Project description:Smoke-free homes reduce exposure to secondhand smoke, contribute to lower levels of consumption, and help smokers to quit. Even when home smoking rules are established however, they may not be consistently enforced.This study uses data from a randomized controlled trial of a brief intervention to create smoke-free homes among callers to the United Way of Greater Atlanta 2-1-1. Participants with partial or full home smoking bans at 6-month follow-up were asked about enforcement challenges, rooms where smoking occurred, and exceptions to the rules. Air nicotine monitors were placed in a subset of homes.Participants (n = 286) were mostly female (84.6%) and African American (84.9%). Most were smokers (79.0%) and reported at least half of their friends and relatives smoked (63.3%). Among those with a full ban, 4.3% reported their rules were broken very often whereas 52.6% stated they were never broken. Bad weather and parties were the most common exceptions to rules. Among nonsmokers with full bans, 16% reported exposure to secondhand smoke in the home 1-3 days in the past week. In multivariate analyses, having a partial ban, being a nonsmoker, and living with three or more smokers predicted higher levels of enforcement challenges.Findings suggest the majority of households with newly adopted smoke-free rules had no or rare enforcement challenges, but about one-fifth reported their rules were broken sometimes or very often. Interventions to create smoke-free homes should address enforcement challenges as newly adopted rules may be fragile in some households.Interventions that promote smoke-free homes should address enforcement challenges.
Project description:Most households with a smoker do not implement comprehensive smoke-free rules (smoke-free homes and cars), and secondhand smoke (SHS) exposure remains prevalent among children and low-socioeconomic status (SES) populations. This pilot project aimed to assess implementation feasibility and impact of an intervention designed to increase smoke-free rules among socioeconomically disadvantaged households with children. The pilot was implemented through Minnesota's National Breast and Cervical Cancer Early Detection Program (NBCCEDP). NBCCEDPs provide cancer prevention services to low-income individuals experiencing health disparities. We successfully utilized and adapted the Smoke-Free Homes Program (SFHP) to address comprehensive smoke-free rules among households with children. We used two recruitment methods: (a) direct mail (DM) and (b) opportunistic referral (OR) by patient navigators in the NBCCEDP call center. We used descriptive statistics to assess implementation outcomes and hierarchical logistic regression models (HLM) to assess change in smoke-free rules and SHS exposure over the study period. There was no comparison group, and HLM was used to examine within-person change. A total of 64 participants were recruited. Results showed 83% of participants were recruited through DM. OR had a high recruitment rate, and DM recruited more participants with a low response rate but higher retention rate. Among recruited participants with data (n = 47), smoke-free home rules increased by 50.4 percentage points during the study period (p < 0.001). Among recruited participants who had a vehicle (n = 38), smoke-free car rules increased by 37.6 percentage points (p < 0.01) and comprehensive smoke-free rules rose 40.9 percentage points (p < 0.01). Home SHS exposure declined, and within-person increase in smoke-free home rules was significantly related to less home SHS exposure (p < 0.05). It is feasible to adapt and implement the evidence-based SFHP intervention through a national cancer program, but the current pilot demonstrated recruitment is a challenge. DM produced a low response rate and therefore OR is the recommended recruitment route. Despite low recruitment rates, we conclude that the SFHP can successfully increase comprehensive smoke-free rules and reduce SHS exposure among socioeconomically disadvantaged households with children recruited through a NBCCEDP.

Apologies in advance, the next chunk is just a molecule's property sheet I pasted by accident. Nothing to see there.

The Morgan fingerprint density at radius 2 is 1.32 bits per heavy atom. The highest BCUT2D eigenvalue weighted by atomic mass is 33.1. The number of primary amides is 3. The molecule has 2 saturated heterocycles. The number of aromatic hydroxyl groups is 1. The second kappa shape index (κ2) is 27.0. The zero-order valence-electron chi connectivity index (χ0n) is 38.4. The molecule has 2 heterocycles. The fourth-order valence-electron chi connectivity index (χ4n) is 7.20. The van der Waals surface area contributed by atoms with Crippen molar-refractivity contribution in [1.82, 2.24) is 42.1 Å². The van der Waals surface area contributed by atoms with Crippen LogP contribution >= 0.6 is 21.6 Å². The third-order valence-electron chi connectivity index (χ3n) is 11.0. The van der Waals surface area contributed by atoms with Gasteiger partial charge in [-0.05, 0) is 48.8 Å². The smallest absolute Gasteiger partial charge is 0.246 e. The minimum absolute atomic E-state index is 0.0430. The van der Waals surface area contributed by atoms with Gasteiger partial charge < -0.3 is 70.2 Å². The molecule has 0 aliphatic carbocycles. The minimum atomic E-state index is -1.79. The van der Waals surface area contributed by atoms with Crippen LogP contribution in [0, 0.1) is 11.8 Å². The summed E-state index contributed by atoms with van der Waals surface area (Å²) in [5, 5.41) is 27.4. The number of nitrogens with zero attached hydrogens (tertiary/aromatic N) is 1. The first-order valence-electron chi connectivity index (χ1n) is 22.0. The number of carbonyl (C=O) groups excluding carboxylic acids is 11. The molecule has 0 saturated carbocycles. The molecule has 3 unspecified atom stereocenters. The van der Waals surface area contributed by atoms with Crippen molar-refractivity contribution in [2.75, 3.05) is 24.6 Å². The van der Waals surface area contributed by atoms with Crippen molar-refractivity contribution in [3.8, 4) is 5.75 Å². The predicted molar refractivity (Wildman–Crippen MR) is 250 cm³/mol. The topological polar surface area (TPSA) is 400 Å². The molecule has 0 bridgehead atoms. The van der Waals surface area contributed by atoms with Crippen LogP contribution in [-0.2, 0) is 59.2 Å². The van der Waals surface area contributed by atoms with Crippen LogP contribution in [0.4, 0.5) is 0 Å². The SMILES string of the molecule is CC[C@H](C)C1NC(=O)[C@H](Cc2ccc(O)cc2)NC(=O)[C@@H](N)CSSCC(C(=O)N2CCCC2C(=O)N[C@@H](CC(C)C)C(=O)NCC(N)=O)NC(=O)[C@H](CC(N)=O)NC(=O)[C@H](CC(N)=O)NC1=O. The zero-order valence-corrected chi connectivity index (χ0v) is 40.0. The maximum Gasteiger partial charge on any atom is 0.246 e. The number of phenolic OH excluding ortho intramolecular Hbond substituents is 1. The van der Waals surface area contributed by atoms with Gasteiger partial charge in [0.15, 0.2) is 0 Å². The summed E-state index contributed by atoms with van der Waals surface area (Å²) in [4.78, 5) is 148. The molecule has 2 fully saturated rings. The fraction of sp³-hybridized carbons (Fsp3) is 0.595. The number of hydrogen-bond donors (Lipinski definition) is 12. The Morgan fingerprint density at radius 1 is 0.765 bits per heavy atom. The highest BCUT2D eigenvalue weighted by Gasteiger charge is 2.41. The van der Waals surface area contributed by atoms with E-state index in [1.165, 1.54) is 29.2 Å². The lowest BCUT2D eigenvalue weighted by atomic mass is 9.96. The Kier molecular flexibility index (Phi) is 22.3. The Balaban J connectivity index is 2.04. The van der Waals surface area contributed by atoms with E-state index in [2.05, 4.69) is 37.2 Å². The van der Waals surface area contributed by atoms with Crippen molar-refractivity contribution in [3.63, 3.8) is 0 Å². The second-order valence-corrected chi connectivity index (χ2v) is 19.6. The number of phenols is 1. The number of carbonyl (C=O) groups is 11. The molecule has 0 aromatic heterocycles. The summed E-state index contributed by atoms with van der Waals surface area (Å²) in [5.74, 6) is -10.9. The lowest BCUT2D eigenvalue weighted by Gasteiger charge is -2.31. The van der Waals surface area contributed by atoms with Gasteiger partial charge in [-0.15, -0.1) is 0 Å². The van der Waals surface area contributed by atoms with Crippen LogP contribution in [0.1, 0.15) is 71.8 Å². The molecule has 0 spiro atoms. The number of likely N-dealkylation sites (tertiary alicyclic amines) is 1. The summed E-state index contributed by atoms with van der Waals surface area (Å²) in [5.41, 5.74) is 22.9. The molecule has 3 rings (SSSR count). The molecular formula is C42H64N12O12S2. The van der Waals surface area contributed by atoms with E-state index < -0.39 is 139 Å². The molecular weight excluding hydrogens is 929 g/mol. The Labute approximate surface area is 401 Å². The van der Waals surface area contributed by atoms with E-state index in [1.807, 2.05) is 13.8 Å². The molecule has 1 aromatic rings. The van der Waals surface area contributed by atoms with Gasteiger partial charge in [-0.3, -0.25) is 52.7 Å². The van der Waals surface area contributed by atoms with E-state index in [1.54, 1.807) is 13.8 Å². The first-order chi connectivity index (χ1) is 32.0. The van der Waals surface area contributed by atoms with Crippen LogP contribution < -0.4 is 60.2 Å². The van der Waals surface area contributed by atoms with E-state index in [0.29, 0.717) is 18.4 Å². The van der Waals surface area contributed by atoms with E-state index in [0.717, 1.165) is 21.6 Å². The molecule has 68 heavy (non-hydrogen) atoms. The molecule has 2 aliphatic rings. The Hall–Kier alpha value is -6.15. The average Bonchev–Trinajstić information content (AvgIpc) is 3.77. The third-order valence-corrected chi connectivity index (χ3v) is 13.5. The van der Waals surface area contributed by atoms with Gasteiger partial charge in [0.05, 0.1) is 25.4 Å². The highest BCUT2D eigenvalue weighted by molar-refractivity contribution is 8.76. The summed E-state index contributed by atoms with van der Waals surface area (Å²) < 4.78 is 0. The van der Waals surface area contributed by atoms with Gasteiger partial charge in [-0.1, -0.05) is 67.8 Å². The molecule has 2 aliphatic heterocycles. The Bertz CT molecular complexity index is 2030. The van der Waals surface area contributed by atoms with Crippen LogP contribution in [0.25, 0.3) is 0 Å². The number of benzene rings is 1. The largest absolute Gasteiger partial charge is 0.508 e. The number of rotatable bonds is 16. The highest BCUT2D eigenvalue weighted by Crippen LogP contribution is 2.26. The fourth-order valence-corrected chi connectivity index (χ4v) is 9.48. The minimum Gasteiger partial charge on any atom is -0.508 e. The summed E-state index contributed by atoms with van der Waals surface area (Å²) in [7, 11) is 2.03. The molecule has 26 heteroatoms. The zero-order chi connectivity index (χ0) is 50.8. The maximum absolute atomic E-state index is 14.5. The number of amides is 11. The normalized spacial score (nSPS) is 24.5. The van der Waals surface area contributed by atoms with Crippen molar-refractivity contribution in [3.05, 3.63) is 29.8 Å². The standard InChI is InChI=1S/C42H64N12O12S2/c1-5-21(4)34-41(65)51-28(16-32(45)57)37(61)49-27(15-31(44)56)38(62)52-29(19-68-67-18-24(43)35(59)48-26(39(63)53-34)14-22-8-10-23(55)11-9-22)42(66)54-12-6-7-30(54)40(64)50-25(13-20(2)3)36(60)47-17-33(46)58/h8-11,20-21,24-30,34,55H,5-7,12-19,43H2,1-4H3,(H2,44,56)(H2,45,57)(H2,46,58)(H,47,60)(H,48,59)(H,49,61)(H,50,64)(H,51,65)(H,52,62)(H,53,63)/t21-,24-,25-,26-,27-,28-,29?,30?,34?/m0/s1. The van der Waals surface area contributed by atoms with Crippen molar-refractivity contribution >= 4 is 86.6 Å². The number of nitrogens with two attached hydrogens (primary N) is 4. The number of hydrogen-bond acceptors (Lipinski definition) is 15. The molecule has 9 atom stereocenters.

Project description:Research has shown that living in a smoke-free home has a positive effect on adolescents' perceived acceptance of smoking. However, the relationship between smoke-free homes and adolescent smoking behaviours remains unclear. The aim of this study was to examine the association between smoke-free homes and smoking susceptibility among high school students, and to determine whether these associations persist when analyses are stratified by familial smoking status.We conducted a random cross-sectional survey (2012/2013 Youth Smoking Survey) of primary, junior and high school students in Canada (n = 47?203). Multivariable logistic regression analyses were used to examine the associations between smoke-free homes and susceptibility to smoking among never-smoking high school students, with and without stratification by familial smoking.Analyses showed that adolescents living in a smoke-free home had reduced odds of being susceptible to smoking (odds ratio [OR] 0.582, 95% confidence interval [CI] 0.428-0.791) compared with their peers living in households where smoking was permitted. When adolescents had other family members who were smokers, having a smoke-free home was not significantly associated with reduced smoking susceptibility (OR 0.878, 95% CI 0.721-1.071).Our results suggest that smoke-free homes may influence future smoking initiation. Optimal success in preventing youth smoking uptake necessitates having a coherent antismoking message between the home smoking environment and familial smoking behaviour.